Survival Class

A Fool In NH Column Heading

As I’m sure that you can surmise by the warm and snow deprived winter we have had so far, this has not been a very good year for FATSO.
For those of you unfamiliar, FATSO is the acronym for Flatlanders Adjusting To Solitary Oblivion, a support group for new transplants to the area to help them adjust to their first few winters here.
Winters like this one are rare, but they are also dangerous.
I am not talking about the obvious dangers like driving a truck on thin ice on the lake; even though that’s not really a danger in the true sense of the word since most people with common sense wouldn’t attempt it in the first place.
I am not talking about the danger of a warm winter and how it can affect the local economy by keeping away the winter visitors which is always a concern.
The danger I am talking about is the overwhelming sense of calm that befalls those same new transplants here for their first winters who have been told about the upcoming season, steeled themselves for its arrival and prolonged stay and are now thinking that it is not as bad as they imagined and things will be just fine.
Over the many years that FATSO has been around, we have learned that our mission is to not only help folks when a harsh winter is upon us, but to make sure that the highly disillusioned new Flatlanders among us in years like this, can still be taught to understand the harsh realities of a real winter here and how to deal with it so as to be prepared.
That it why a few years back, during a similar warm winter, we developed a winter survival class that FATSO offers at a reasonable fee.
In this class we will present participants with simulated real case scenarios that will give them a true sense of the season. It lasts for a week and includes housing and three meals a day.
The first course is where we teach participants to accept the fear factor of winter and try to desensitize them to it. In an idea we picked up from watching “Clockwork Orange” where we tape participants eyes open and for twenty-four hours show them nothing but old news weather forecasts where the doom and gloom of an impending storm is predicted. Then we show them the aftermath of the same predicted storm where they come to realize that it is often never as bad as predicted.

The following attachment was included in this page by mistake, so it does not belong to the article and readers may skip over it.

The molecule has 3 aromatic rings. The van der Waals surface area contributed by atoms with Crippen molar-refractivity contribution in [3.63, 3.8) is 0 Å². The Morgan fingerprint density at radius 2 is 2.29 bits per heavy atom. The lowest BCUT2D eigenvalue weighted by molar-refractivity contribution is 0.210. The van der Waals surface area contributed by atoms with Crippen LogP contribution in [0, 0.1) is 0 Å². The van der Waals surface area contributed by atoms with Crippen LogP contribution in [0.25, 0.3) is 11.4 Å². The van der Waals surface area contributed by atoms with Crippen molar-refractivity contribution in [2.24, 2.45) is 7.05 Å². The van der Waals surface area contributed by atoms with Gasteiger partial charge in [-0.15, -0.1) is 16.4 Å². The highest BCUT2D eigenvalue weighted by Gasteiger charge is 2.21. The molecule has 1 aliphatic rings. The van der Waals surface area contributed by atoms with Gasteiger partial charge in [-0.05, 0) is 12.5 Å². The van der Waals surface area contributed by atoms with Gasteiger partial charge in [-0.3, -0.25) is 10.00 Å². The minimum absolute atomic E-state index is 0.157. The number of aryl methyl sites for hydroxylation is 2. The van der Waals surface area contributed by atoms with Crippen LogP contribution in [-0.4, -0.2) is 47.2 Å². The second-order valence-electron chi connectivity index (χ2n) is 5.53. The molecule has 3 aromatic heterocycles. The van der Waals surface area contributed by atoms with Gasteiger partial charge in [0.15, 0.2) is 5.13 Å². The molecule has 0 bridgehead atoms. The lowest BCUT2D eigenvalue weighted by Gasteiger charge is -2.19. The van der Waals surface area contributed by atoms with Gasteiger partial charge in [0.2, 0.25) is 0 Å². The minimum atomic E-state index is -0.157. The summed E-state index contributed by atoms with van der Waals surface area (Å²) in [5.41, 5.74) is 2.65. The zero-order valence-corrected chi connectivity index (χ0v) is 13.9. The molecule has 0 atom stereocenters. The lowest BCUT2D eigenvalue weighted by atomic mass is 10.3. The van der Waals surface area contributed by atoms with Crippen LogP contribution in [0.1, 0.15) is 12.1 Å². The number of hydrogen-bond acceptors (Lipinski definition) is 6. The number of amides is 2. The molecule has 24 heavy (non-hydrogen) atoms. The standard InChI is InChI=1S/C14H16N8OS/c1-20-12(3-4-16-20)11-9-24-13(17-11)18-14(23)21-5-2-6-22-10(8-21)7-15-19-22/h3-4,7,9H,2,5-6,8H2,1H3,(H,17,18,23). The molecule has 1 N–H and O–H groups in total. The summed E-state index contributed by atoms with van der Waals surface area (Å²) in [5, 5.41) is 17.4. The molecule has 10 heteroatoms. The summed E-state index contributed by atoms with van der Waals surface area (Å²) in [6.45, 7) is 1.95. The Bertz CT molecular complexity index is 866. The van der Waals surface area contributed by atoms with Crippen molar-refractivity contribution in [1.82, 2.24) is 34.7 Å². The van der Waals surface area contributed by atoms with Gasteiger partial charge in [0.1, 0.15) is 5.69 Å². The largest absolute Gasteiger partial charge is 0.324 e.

Next we gather the entire group together as one for a day and let them do what they would as if they were home and with their own families. Once they are settled in in their warm and cozy environment, we suddenly turn off the lights and heat and Internet and make them stay in the room with each other for twenty-four hours.
This may seem like cruel and unusual punishment, depriving them of their television, iPhones, tablets, video games and other diversions and forcing them to actually talk with each other, but it is one of the harsh realities of a real winter. It is especially hard on the thirty and younger crowd.
One day of the program we will bring them to the local supermarket and train them in the “bread and milk” segment of the course. This is where we bring in experts to show them how to best maneuver the aisles and how to come away with the essential foodstuffs they will need to survive the possible twenty-four hours they might be homebound if a real storm arrives. Besides bread and milk, we will show participants how to position themselves to score Cheez-Its, Chocolate Chip Cookies and other essentials which will be in high demand.
There will be an exercise portion of the class where participants will spend ten minutes on and ten minutes off with a handgrip attached to a pulley which will simulate the snowblower which suddenly won’t start now that the snow has fallen. By working these muscles now, it will keep them from the day after muscle soreness which is attributed to this procedure.
Walking properly on an icy surface and even the correct winter greetings to natives (believe it or not “Cold enough for you” is not always proper) are among a few of the other valuable lessons that we teach in the course.
If you are interested, there are still openings for our late February class (weather permitting).
If you’d like more information or to sign up for FATSO’s winter survival class go to our website.

Brendan Smith welcomes your comments at brendan@weirs.com.